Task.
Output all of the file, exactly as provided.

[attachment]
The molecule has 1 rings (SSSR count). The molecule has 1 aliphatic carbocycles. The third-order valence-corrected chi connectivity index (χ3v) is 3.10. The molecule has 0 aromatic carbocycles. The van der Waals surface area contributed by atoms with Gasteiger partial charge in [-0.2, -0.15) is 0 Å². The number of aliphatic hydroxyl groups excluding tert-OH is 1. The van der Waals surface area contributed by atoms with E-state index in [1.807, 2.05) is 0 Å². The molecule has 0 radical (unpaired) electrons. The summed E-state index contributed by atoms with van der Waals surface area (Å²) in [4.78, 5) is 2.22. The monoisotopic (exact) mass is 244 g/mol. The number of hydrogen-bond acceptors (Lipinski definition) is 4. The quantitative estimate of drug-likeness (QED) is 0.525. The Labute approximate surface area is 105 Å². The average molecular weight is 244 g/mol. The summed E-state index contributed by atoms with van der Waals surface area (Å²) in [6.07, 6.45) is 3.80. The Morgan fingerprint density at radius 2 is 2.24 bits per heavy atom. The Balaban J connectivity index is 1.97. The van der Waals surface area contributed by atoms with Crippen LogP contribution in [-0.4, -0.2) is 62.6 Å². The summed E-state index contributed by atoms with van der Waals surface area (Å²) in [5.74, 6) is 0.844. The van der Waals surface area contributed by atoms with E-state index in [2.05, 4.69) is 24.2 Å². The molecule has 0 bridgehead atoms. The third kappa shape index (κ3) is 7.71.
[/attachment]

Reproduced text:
The molecule has 1 rings (SSSR count). The molecule has 1 aliphatic carbocycles. The third-order valence-corrected chi connectivity index (χ3v) is 3.10. The molecule has 0 aromatic carbocycles. The van der Waals surface area contributed by atoms with Gasteiger partial charge in [-0.2, -0.15) is 0 Å². The number of aliphatic hydroxyl groups excluding tert-OH is 1. The van der Waals surface area contributed by atoms with E-state index in [1.807, 2.05) is 0 Å². The molecule has 0 radical (unpaired) electrons. The summed E-state index contributed by atoms with van der Waals surface area (Å²) in [4.78, 5) is 2.22. The monoisotopic (exact) mass is 244 g/mol. The number of hydrogen-bond acceptors (Lipinski definition) is 4. The quantitative estimate of drug-likeness (QED) is 0.525. The Labute approximate surface area is 105 Å². The average molecular weight is 244 g/mol. The summed E-state index contributed by atoms with van der Waals surface area (Å²) in [6.07, 6.45) is 3.80. The Morgan fingerprint density at radius 2 is 2.24 bits per heavy atom. The Balaban J connectivity index is 1.97. The van der Waals surface area contributed by atoms with Crippen LogP contribution in [-0.4, -0.2) is 62.6 Å². The summed E-state index contributed by atoms with van der Waals surface area (Å²) in [5.74, 6) is 0.844. The van der Waals surface area contributed by atoms with E-state index in [2.05, 4.69) is 24.2 Å². The molecule has 0 bridgehead atoms. The third kappa shape index (κ3) is 7.71.